Imagine if agents of the federal government showed up at your door and said you had to leave your friends, your family, your job and your country and move to whatever place your ancestors came from.
In my case, if that ancestor were the most recent, I would be heading for Norway, the country from which my mother's grandfather emigrated in the 1860s. There are much worse places to live than the lovely land of the fjords, but I don't know anyone there and I certainly don't know the language.
I'd be a little better off if I could retrace the path of the earliest immigrant ancestor in my father's family, an adventurous young Englishman who landed on Maryland's eastern shore in the 1640s. In England, I not only know the language, I have friends of long standing. Still, it would not be home. It would be exile.
Imagining this scenario helps a little in understanding the cruel quandary facing the “Dreamers” who have just been told by Atty. Gen.
These young people were brought into the United States as children by parents who crossed the border illegally, mostly from Mexico. Thanks to the Deferred Action for Childhood Arrivals, or DACA, program instituted through an executive action taken by President Obama, they were given the chance to continue living here rather than face deportation. Many have gone to college and earned degrees. Others have served in the military. They are finding good jobs and becoming productive members of a society in which the population is aging and new replacement workers will be increasingly hard to find.
Right now, there are about 800,000 of these Dreamers, 25% of whom reside in California. Contrary to the lies being told about them, their ranks are not filled with criminals. In order to become eligible for DACA, each applicant goes through a vetting process aimed at weeding out the bad seeds. Perhaps a few slipped through, but, overwhelmingly, these are good kids in which this country has already invested years of education. They are eager to prove themselves as valuable to America as all the immigrants who came before them. The catch is that tricky matter of legal status.
Now, I am not one who thinks our borders should be thrown wide open. During his campaign for president,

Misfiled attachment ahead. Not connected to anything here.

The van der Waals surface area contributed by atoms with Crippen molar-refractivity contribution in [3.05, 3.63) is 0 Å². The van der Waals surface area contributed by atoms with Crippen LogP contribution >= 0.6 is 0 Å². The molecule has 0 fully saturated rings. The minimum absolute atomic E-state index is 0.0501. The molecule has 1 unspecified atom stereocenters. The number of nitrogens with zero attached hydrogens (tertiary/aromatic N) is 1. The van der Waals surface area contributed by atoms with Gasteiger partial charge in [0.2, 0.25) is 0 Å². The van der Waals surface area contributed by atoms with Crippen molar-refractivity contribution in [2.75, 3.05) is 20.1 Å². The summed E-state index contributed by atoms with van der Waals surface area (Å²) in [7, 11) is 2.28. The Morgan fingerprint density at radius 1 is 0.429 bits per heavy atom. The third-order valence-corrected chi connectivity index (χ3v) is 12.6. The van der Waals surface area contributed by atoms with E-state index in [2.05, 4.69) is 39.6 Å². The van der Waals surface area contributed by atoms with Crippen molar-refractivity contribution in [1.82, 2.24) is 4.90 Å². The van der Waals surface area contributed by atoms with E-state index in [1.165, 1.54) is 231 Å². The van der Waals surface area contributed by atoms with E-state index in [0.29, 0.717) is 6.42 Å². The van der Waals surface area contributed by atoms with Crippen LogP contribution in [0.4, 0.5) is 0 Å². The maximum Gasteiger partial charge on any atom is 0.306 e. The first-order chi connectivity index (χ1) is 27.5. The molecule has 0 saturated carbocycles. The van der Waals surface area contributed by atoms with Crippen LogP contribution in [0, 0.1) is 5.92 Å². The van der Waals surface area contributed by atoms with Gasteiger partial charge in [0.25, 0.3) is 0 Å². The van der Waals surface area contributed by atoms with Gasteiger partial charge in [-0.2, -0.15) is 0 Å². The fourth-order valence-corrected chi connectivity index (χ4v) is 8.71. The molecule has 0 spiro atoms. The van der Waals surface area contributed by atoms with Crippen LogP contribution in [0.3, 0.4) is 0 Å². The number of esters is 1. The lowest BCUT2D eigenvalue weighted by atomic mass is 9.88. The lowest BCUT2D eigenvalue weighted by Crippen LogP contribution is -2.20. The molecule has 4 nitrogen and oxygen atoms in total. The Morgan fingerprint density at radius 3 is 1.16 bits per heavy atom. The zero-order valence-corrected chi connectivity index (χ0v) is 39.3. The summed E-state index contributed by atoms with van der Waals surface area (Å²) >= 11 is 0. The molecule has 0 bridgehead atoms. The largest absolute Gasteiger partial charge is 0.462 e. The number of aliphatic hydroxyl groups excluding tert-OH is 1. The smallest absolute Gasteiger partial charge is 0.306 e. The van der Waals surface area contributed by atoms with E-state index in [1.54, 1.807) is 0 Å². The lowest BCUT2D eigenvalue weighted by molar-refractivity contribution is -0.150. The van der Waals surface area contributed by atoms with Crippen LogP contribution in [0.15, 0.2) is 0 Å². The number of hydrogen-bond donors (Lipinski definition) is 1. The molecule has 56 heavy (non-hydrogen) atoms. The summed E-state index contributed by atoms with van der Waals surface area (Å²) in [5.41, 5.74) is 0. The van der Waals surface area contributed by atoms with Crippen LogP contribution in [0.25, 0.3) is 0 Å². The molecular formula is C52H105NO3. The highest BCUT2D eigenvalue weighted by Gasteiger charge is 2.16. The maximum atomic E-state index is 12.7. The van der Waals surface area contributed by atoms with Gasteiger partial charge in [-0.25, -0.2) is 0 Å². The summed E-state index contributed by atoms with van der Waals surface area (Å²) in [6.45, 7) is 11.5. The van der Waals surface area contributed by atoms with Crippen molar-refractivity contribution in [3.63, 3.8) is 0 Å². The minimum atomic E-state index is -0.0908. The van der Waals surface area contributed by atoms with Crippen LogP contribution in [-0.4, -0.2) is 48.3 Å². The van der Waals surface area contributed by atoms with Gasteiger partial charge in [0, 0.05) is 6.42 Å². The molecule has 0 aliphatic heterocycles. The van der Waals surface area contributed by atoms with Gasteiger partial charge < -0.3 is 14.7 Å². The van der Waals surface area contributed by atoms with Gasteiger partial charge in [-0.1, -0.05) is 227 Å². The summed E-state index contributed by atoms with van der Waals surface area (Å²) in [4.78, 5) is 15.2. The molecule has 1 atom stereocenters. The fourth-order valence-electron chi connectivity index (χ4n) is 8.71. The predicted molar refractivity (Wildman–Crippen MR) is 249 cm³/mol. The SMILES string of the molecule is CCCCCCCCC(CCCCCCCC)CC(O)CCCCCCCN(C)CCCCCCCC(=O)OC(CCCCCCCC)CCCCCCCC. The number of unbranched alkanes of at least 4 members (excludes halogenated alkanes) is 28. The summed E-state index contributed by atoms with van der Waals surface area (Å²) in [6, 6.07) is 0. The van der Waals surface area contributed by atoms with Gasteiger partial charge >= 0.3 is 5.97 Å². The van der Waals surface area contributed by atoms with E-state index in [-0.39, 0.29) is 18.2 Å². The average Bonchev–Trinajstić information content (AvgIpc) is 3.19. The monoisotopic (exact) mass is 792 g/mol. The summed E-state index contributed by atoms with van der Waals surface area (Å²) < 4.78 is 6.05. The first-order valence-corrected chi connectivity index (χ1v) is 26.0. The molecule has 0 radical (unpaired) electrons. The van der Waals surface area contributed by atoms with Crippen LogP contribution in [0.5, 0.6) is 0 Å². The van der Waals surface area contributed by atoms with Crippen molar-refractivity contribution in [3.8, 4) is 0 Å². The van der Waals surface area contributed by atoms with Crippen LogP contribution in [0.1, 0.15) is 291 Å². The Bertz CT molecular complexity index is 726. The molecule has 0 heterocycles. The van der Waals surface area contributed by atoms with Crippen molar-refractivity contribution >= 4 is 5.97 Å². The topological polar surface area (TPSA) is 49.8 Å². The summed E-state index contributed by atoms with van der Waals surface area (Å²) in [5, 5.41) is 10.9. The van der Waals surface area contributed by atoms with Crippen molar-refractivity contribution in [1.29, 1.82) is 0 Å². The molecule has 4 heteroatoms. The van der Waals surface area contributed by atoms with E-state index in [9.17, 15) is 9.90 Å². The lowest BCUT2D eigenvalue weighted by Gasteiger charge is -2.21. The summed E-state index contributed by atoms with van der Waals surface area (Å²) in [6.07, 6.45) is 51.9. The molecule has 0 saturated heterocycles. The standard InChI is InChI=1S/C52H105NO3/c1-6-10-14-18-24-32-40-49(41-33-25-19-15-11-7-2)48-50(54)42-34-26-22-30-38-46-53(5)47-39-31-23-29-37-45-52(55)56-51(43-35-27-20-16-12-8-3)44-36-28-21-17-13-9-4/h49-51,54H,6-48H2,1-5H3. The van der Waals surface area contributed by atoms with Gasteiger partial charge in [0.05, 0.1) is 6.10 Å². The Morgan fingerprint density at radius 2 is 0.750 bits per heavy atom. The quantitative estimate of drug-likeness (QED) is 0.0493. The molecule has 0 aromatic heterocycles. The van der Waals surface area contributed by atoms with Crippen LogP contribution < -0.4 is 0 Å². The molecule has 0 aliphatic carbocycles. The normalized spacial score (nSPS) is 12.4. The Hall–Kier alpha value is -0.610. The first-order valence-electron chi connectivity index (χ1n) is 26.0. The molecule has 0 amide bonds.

Way back when my ancestors arrived on America's shores, there were few rules governing immigration. They just showed up and started building new lives. These days, it is a lot more complicated and our laws have not kept up with the realities. Demagogues have whipped up anti-immigrant fears and prevented any compromise that would allow Congress to finally pass updated legislation that might make our immigration system more rational.
President Trump (who has done plenty of demagoguing himself) is now urging lawmakers to pass some kind of immigration bill in the next six months. Even as his administration announced that DACA would be phased out and that Dreamers should start planning their departure for unfamiliar lands, Trump was revealing his own ambivalence in tweets that suggested he might reconsider the whole thing if the House and Senate fail to come up with a legislative fix that will allow the Dreamers to stay.
On the campaign trail, Trump characterized many Mexican immigrants as criminals, pledged to build a big, beautiful wall on the border and vowed to boot out every undocumented immigrant, including those who have grown up here. Now, however, he appears to have developed a soft spot in his heart for these admirable young people. Notably, he delegated to Sessions the task of announcing the bad news about DACA. Meanwhile, Trump was expressing his "love" for the Dreamers. He seems to want it both ways; to please his xenophobic base of supporters by delivering on his promise to kill DACA while signaling that he is perfectly willing to have the same program reconstituted by the Republican Congress before anybody really gets forced out of the country.
That does not look like much of a formula for leadership and, without a push from the president, it seems quite unlikely the immigration hardliners in the Republican caucuses will allow passage of a bill by the six-month deadline. Nevertheless, with a big majority of Americans telling pollsters that the Dreamers should stay and with protests ratcheting up, there will be a political price to pay for failure.
And the biggest potential cost for the U.S. would be to lose 800,000 young people who want only to establish productive lives in the one place they know as home.
Follow me at @davidhorsey on Twitter
MORE TOP OF THE TICKET: